Probably not. It's much more likely to be the code, particularly as the words AT mode are in there somewhere. Perhaps you can try simpler code like

Serial.println(pumptemp);

and try to see it on the serial monitor. If you succeed, disconnect the monitor, connect bluetooth to pins 0,1, and use a standard terminal app on the phone. If that works, it proves there is nothing wrong with the hardware, and may provide some value in software too. Unless you have previously configured the HC-05 to run at 38400, it is probably running at 9600.

Nick_Pyner: Unless you have previously configured the HC-05 to run at 38400, it is probably running at 9600.

As Nick_Pyner pointed out, unless you changed the HC-05's baud, you should use 9600.

The HC-05 uses 38400 baud when it is in its command mode(if command mode is initiated when the device is powered on). If command mode is entered after the device is powered on, then the module uses the same baud in both command mode and normal mode. (I'm not sure if I'm using the correct mode names.)

Which baud to use (while in command mode) with the HC-05 can be a bit confusing. I don't think these quirks are a big problem though. I think the HC-05 is a great Bluetooth module.

DuaneDegn: Which baud to use (while in command mode) with the HC-05 can be a bit confusing.

No it isn't, and quite the opposite. If you are in AT mode, you can only talk to it at 38400, and that applies irrespective of the rate at which it has been configured to communicate. What this means is that there is never any confusion about the rate you use to configure the device. You may then instruct it to use a different speed when in comms mode.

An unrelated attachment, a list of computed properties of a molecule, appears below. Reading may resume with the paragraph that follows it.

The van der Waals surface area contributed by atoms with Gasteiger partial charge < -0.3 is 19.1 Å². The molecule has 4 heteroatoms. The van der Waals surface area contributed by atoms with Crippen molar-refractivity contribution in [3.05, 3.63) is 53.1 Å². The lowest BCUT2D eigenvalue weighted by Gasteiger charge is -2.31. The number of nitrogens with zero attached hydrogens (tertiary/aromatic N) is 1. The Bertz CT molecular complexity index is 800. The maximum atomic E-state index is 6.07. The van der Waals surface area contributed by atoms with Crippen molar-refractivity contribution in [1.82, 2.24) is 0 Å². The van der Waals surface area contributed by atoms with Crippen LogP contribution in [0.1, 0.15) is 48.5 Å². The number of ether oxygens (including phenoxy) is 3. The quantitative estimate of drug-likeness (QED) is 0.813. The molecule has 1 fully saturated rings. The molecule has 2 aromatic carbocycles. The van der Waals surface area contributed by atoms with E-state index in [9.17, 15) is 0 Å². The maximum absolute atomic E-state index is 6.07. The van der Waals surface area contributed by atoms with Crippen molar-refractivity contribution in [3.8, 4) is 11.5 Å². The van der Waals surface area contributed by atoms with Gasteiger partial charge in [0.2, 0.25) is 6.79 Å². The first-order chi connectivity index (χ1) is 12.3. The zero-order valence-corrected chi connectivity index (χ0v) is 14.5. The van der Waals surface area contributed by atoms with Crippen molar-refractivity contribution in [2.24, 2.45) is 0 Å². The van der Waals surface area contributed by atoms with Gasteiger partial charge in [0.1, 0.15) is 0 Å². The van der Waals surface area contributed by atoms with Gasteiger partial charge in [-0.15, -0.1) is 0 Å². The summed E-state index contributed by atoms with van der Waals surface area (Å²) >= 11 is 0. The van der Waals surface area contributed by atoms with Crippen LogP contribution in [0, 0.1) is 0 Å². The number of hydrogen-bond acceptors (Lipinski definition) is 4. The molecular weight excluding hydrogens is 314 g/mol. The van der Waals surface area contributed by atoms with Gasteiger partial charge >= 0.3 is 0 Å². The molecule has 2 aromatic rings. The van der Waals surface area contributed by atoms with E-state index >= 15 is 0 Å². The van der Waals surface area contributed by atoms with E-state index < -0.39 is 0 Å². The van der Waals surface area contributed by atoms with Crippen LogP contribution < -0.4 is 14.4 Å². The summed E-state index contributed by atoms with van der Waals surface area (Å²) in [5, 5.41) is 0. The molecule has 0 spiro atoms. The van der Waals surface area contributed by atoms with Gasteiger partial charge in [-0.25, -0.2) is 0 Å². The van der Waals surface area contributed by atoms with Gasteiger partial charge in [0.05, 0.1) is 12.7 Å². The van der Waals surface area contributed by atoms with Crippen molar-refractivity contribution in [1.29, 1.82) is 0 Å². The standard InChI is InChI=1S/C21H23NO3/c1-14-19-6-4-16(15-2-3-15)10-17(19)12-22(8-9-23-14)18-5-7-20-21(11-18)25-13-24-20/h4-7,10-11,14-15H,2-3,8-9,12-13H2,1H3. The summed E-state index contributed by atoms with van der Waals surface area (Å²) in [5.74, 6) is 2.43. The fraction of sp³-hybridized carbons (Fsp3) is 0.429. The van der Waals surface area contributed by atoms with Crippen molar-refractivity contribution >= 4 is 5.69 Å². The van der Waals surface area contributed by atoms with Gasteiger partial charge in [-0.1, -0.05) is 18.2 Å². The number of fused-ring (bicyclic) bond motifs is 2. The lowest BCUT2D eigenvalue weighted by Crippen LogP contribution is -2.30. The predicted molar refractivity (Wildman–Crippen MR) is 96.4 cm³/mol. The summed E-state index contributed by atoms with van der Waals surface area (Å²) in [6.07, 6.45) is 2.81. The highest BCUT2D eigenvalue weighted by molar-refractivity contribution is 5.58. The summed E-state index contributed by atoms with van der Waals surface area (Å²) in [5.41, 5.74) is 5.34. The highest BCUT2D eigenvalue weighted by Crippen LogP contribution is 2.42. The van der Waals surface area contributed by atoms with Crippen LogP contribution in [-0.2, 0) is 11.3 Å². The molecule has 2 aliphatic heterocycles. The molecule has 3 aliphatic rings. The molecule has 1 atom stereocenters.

Nick_Pyner: No it isn't, and quite the opposite. If you are in AT mode, you can only talk to it at 38400, and that applies irrespective of the rate at which it has been configured to communicate. What this means is that there is never any confusion about the rate you use to configure the device. You may then instruct it to use a different speed when in comms mode.

If you enter AT mode on power up, then the AT mode's baud will be 38400.

If you enter AT mode after the module has been powered on, then the AT mode baud is the same as the normal baud. I was very surprised by this.

I suppose it's possible not all HC-05 modules exhibit this behaviour but I assure you the one I have behaves this way. (I believe there are different firmware versions for the HC-05.)

Nick_Pyner: Probably not. It's much more likely to be the code, particularly as the words AT mode are in there somewhere. Perhaps you can try simpler code like

Serial.println(pumptemp);

and try to see it on the serial monitor. If you succeed, disconnect the monitor, connect bluetooth to pins 0,1, and use a standard terminal app on the phone. If that works, it proves there is nothing wrong with the hardware, and may provide some value in software too. Unless you have previously configured the HC-05 to run at 38400, it is probably running at 9600.

I think my HC-05 is set to a baud of 38400... In AT mode I might have used the command "AT+ORGL" at some point which sets the default baud to 38400. Looks to be this way as when I send a byte of '1', '2', or '3' from my app by pressing the buttons, it comes up as '254' for each in the serial monitor when the BTSerial baud is set at 9600. At 38400 however it prints as it should.

I've tried what you suggested above. I installed a "Bluetooth Terminal" app and made a simple sketch that ran "Serial.println(1);" every 1 second. While in the serial monitor it prints as it should, nothing appears on the phone. Same with "Serial.write(1);". Writing from this app to the Arduino works however, again. I've also tried apps "ArduinoRC" and "ArduDroid", both don't receive anything either.


PROBLEM SOLVED.

Code was fine. It appears there's a short somewhere in my voltage divider for the RX pin of the HC-05. Just gonna connect the TX pin from the Arduino direct.

Unbelievable lol

vmorr: connect the TX pin from the Arduino direct.

Yes, while I wouldn't call it good practice, I have had one running for years with direct connect, and I have never heard of one being fried.